These are descriptions of relative strengths, what is known as “comparative advantage.” Economic theory postulates that for maximum overall benefit, each entity should focus on what it is better at relative to the its competitors, even if the others have similar capabilities or characteristics. This seems self-evident, but we are reluctant admit that someone else may be better at something than we are. We need to nurture and enhance these differences rather than try to homogenize ourselves.
In addition to our individual strengths, we have other positive characteristics like a beautiful natural environment and all manner of outdoor recreation. We also have assets that other regions do not enjoy. Our housing prices and taxes are reasonable, and traffic is manageable. We also have inexpensive and reliable power. We have a good sales pitch.
We also have some challenges. Health issues like the rate of pre-diabetes and opioid abuse are problematic. We have also built significant education and training capacity, but without a growing population, these are underutilized.
The question is how to find a way to capitalize on the positive characteristics, overcome our challenges and put our diversity to practical use in a way that creates mutually reinforcing benefits.
The answer is “entrepreneurship.” Even the State has recognized this as a potential driver for jobs in outlying rural areas. However, no one has been able to break the code to make it happen.
We can become a leader, but we must build the entrepreneurial ecosystem to make ourselves attractive. To do this, we must build the components incrementally in each community and highlight each of their various strengths. We must be unique (and we are).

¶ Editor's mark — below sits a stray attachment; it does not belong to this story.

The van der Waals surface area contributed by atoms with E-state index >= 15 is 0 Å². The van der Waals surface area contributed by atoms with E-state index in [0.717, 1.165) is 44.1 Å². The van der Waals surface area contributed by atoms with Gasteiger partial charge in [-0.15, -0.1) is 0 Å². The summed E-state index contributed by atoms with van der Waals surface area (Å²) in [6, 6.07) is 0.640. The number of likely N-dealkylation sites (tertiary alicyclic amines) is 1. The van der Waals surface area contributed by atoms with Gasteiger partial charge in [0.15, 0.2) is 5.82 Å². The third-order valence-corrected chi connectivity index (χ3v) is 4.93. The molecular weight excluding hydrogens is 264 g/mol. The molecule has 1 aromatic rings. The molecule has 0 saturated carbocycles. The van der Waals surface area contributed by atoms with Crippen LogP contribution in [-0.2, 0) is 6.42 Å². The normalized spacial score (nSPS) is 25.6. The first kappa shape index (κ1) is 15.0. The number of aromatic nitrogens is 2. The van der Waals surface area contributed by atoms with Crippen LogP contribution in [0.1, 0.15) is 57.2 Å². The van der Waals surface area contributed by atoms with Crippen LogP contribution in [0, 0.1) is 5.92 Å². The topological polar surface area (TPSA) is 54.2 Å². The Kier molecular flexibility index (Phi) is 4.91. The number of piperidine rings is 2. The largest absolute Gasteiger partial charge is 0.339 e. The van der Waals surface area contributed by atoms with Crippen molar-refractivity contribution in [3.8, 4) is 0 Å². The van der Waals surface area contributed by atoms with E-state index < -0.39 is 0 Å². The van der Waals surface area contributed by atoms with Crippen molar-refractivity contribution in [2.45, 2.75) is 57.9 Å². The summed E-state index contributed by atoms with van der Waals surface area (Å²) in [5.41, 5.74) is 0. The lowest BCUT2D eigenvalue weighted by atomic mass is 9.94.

There will also need to be an overarching program (independent of any local government or municipality) to tie these disparate pieces together. This will require the participation of the private sector (businesses and individuals). This has the potential to recruit and nurture targeted startup/early-stage companies to our region. This likewise applies to local startups as well as existing small business. However, the focus must be on “scalability” (in simple terms-the ability to grow significantly).
This will be a trying process and we will have failures. It is the nature of entrepreneurship. However, over the course of time, we can build a reputation. Imagine seeing Kingsport as the Center of Advanced Manufacturing or Johnson City as the Hub of Rural Health Innovation. Both are realistic possibilities.
The real issue for our region is whether we are willing to step away from the time-worn (out) programs and embrace a new and innovative approach. Entrepreneurs don’t want to make incremental changes, rather they want to disrupt the status quo, to transform their world. If we are willing to adopt that outlook, perhaps we can make regionalism work this time. If not, the rest of the state and country will continue to prosper and pass us by.